Published: Wednesday, October 17, 2012
Updated: Wednesday, October 17, 2012 23:10
Where do I even start? Fantasy has always been one of my favorite genres. Growing up, I devoured any book or series that had the slightest hint of knights or magic in it, ranging from the “Bartimaeus” trilogy to “Harry Potter.” I demolished the “The Lord of the Rings” in a month, cruised through “The Legend of Drizzt” and am now deeply invested in the “A Song of Ice and Fire” series.
There are several elements of a good fantasy. First of all, fantasy is often divided into two realms. There is high fantasy, which usually features Arthurian knights, wizards, damsels in and/or creating distress and so on – and low fantasy, which tends to be grittier with less of an emphasis on magic.
High fantasy, at its core, is a romanticized look at medieval themes and tropes. It is inclined to pass over the horrors of war and instead glorify them; it also tends to avoid overt discussion of the birds and the bees. Low fantasy, on the other hand, practically revels at shocking readers with its lovingly rendered descriptions of gore and fornication. Depending on what you want your fantasy to be about thematically, it’s important to choose which style you think would work best.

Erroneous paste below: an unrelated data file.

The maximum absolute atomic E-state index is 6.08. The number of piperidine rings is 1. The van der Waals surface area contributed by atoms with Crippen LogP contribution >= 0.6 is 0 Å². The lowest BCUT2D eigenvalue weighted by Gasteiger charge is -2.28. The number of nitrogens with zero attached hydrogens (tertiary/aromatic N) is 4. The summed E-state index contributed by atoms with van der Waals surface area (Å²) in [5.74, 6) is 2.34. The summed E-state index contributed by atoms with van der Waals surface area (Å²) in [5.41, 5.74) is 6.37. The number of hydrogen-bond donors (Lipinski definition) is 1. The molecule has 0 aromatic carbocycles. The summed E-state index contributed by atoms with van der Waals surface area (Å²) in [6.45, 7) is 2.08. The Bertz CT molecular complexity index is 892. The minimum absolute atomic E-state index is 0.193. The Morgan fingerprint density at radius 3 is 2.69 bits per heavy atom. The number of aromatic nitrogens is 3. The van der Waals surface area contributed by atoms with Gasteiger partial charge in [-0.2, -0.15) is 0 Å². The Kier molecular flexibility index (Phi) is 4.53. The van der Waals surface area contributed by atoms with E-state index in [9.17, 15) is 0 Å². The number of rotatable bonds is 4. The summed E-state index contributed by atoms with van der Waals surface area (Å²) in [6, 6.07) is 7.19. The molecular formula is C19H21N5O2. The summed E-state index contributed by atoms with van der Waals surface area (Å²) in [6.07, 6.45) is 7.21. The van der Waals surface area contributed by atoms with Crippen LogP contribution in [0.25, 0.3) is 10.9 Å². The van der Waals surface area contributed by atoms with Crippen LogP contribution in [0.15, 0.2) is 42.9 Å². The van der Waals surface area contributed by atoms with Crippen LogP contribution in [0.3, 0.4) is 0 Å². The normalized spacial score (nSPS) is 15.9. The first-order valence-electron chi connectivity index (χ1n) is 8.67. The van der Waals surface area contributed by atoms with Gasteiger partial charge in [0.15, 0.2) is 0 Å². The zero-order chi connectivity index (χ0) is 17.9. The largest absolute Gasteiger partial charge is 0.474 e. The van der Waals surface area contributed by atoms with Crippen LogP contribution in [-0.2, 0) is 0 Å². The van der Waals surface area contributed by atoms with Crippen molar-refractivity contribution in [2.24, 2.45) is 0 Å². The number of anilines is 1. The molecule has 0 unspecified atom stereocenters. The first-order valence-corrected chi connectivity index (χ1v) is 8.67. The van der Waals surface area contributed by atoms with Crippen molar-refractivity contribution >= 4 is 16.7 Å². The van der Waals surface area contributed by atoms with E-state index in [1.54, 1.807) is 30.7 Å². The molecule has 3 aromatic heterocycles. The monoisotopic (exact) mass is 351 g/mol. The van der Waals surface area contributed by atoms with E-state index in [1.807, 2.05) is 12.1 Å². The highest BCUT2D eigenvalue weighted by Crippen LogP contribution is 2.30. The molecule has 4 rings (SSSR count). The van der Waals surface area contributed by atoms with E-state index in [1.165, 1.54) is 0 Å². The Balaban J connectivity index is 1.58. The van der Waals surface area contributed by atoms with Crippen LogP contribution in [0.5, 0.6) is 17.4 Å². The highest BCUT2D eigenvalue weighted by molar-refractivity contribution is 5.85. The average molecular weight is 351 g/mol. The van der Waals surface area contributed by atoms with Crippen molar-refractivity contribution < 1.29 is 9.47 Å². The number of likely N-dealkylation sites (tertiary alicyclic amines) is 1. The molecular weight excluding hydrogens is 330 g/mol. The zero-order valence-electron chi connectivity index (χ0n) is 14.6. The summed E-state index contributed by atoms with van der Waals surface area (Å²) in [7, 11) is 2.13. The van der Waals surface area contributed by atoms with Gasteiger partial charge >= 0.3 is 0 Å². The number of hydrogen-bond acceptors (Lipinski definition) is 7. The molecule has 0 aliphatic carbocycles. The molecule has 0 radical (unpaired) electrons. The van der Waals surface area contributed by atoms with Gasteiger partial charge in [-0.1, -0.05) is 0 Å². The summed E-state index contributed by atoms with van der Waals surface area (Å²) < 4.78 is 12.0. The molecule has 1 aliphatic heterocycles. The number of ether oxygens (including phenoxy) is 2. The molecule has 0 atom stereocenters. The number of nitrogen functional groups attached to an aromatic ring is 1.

Another thought to consider when writing fantasy is realism and familiarity, or what the fantasy world is based on. People tend to like fantasy worlds that are familiar to theirs in some way. One could argue that “Harry Potter” enjoyed the success it did in part because of its ability to relate to its target audience. Readers are self-centered creatures and enjoy reading about subjects that remind them of their own lives. Basically, ask yourself what culture(s) you want to base your fantasy world on, how modern or medieval you want it to feel. Doing research on different cultures can spawn great ideas for fantastic civilizations.
Like with any other genre, fantasy is still driven primarily by its characters. Somewhat dauntingly, fantasy (especially epic fantasy) tends to have a cast of hundreds, if not thousands. In addition to the typical main crew of good guys, there is also typically the royalty, the innumerable lords and ladies, the merchants, the innkeepers, the serfs and all the other people that the good guys run into on their epic journey to consider. Keep a careful record of all the side characters you introduce to make sure you don’t mix them up. Moreover, side characters can have a tendency to steal the show, so ask yourself constantly what that side character’s role is, and make sure they do it properly.
Typical fantasy conflicts revolve around a magic object or objects: Horcruxes, The One Ring, the MacGuffin, etc. You have a lot of free reign here – your magic object can literally be anything. It doesn’t matter, so long as it forces your characters to go adventure and do heroic things instead of staying home and growing turnips or something.